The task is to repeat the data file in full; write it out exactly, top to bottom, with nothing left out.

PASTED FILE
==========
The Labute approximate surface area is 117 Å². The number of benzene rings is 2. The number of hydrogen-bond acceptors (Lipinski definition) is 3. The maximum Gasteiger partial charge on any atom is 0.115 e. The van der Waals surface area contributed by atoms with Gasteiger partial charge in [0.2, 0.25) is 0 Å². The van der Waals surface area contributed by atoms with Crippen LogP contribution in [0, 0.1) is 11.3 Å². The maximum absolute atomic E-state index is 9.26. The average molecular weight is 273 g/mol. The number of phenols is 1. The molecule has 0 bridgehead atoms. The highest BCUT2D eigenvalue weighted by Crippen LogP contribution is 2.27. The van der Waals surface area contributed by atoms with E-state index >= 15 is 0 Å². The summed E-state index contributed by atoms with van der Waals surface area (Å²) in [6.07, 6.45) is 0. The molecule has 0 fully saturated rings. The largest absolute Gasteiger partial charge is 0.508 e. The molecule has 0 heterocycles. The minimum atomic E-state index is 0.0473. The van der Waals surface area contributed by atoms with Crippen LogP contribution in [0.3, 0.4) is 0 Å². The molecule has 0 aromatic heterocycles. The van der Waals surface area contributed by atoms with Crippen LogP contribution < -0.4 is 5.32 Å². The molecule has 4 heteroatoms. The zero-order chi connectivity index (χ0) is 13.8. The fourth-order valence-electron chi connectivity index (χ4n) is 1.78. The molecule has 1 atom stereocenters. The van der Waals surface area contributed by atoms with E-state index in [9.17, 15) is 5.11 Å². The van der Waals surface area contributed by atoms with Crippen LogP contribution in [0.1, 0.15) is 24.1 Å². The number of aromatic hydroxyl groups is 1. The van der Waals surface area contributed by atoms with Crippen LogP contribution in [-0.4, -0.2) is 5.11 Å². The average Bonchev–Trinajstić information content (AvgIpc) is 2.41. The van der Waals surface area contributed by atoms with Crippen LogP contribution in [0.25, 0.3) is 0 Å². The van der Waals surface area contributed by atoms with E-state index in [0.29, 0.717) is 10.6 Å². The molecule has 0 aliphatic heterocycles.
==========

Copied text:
The Labute approximate surface area is 117 Å². The number of benzene rings is 2. The number of hydrogen-bond acceptors (Lipinski definition) is 3. The maximum Gasteiger partial charge on any atom is 0.115 e. The van der Waals surface area contributed by atoms with Gasteiger partial charge in [0.2, 0.25) is 0 Å². The van der Waals surface area contributed by atoms with Crippen LogP contribution in [0, 0.1) is 11.3 Å². The maximum absolute atomic E-state index is 9.26. The average molecular weight is 273 g/mol. The number of phenols is 1. The molecule has 0 bridgehead atoms. The highest BCUT2D eigenvalue weighted by Crippen LogP contribution is 2.27. The van der Waals surface area contributed by atoms with E-state index >= 15 is 0 Å². The summed E-state index contributed by atoms with van der Waals surface area (Å²) in [6.07, 6.45) is 0. The molecule has 0 fully saturated rings. The largest absolute Gasteiger partial charge is 0.508 e. The molecule has 0 heterocycles. The minimum atomic E-state index is 0.0473. The van der Waals surface area contributed by atoms with Crippen LogP contribution in [0.3, 0.4) is 0 Å². The molecule has 0 aromatic heterocycles. The van der Waals surface area contributed by atoms with Crippen LogP contribution < -0.4 is 5.32 Å². The molecule has 4 heteroatoms. The zero-order chi connectivity index (χ0) is 13.8. The fourth-order valence-electron chi connectivity index (χ4n) is 1.78. The molecule has 1 atom stereocenters. The van der Waals surface area contributed by atoms with E-state index in [9.17, 15) is 5.11 Å². The van der Waals surface area contributed by atoms with Crippen LogP contribution in [0.1, 0.15) is 24.1 Å². The number of aromatic hydroxyl groups is 1. The van der Waals surface area contributed by atoms with Crippen LogP contribution in [-0.4, -0.2) is 5.11 Å². The average Bonchev–Trinajstić information content (AvgIpc) is 2.41. The van der Waals surface area contributed by atoms with Crippen LogP contribution in [0.25, 0.3) is 0 Å². The van der Waals surface area contributed by atoms with E-state index in [0.29, 0.717) is 10.6 Å². The molecule has 0 aliphatic heterocycles.